MADISON, Wis. (AP) — The Wisconsin Elections Commission will consider spending up to $810,000 to improve local clerks’ computer security and start an outreach program to dispel myths about election security.
The commission’s staff has warned the panel that scores of clerks use outdated computer systems or aren’t installing security patches, leaving Wisconsin’s election system vulnerable to possibly devastating cyberattacks.
The staff has recommended buying software that can test clerks’ vulnerabilities remotely, loaning clerks up-to-date computers and setting up a new position to provide technical support for clerks. The staff also has proposed hiring the Madison-based advertising firm KW2 to inform people about election security and dispel common misconceptions about ballot security and tallying.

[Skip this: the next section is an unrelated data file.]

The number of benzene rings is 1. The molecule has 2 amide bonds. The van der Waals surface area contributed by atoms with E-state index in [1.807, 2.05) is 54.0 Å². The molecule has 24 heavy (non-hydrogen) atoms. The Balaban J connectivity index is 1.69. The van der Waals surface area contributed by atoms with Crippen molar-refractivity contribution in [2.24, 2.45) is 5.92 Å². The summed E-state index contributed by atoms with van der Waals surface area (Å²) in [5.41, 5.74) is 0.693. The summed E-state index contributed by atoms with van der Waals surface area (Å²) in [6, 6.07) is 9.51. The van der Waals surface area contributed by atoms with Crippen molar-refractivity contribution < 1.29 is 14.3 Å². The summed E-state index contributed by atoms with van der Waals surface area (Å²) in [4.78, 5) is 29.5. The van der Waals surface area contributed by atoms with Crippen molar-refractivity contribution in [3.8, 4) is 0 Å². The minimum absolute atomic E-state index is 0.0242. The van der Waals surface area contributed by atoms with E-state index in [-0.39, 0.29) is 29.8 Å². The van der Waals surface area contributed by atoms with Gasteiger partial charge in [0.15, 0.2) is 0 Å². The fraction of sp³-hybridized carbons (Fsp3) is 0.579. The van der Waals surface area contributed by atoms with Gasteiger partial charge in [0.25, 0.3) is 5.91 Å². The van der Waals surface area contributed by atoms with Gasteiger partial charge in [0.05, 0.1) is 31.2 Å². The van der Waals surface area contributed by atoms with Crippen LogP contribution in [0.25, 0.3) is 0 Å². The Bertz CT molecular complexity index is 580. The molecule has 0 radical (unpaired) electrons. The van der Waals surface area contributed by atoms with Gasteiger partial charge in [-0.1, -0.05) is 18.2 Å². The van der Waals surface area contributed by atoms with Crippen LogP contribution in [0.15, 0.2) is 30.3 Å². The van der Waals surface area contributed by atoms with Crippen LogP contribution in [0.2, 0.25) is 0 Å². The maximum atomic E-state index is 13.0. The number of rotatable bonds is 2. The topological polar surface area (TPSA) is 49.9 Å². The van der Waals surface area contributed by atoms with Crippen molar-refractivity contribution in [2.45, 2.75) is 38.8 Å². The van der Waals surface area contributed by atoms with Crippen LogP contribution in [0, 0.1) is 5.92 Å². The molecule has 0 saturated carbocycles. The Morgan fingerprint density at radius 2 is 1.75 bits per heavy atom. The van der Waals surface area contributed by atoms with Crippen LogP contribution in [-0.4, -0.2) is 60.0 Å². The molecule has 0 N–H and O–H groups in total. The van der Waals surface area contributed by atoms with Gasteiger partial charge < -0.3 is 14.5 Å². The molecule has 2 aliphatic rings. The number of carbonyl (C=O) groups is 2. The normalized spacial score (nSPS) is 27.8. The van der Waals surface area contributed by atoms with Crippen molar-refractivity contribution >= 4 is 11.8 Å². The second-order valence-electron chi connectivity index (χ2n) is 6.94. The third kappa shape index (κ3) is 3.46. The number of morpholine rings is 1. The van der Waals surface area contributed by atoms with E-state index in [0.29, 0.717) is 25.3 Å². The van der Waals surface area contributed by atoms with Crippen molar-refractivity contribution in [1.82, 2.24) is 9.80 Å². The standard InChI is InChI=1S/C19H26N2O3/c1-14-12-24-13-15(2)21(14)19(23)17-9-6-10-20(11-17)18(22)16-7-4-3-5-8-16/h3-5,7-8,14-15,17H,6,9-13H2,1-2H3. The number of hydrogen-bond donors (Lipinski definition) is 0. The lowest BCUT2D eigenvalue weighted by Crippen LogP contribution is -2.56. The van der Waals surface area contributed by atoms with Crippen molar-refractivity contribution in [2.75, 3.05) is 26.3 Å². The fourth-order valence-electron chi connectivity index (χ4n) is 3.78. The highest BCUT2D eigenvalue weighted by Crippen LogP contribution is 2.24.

The commission is scheduled to consider the proposals on Tuesday.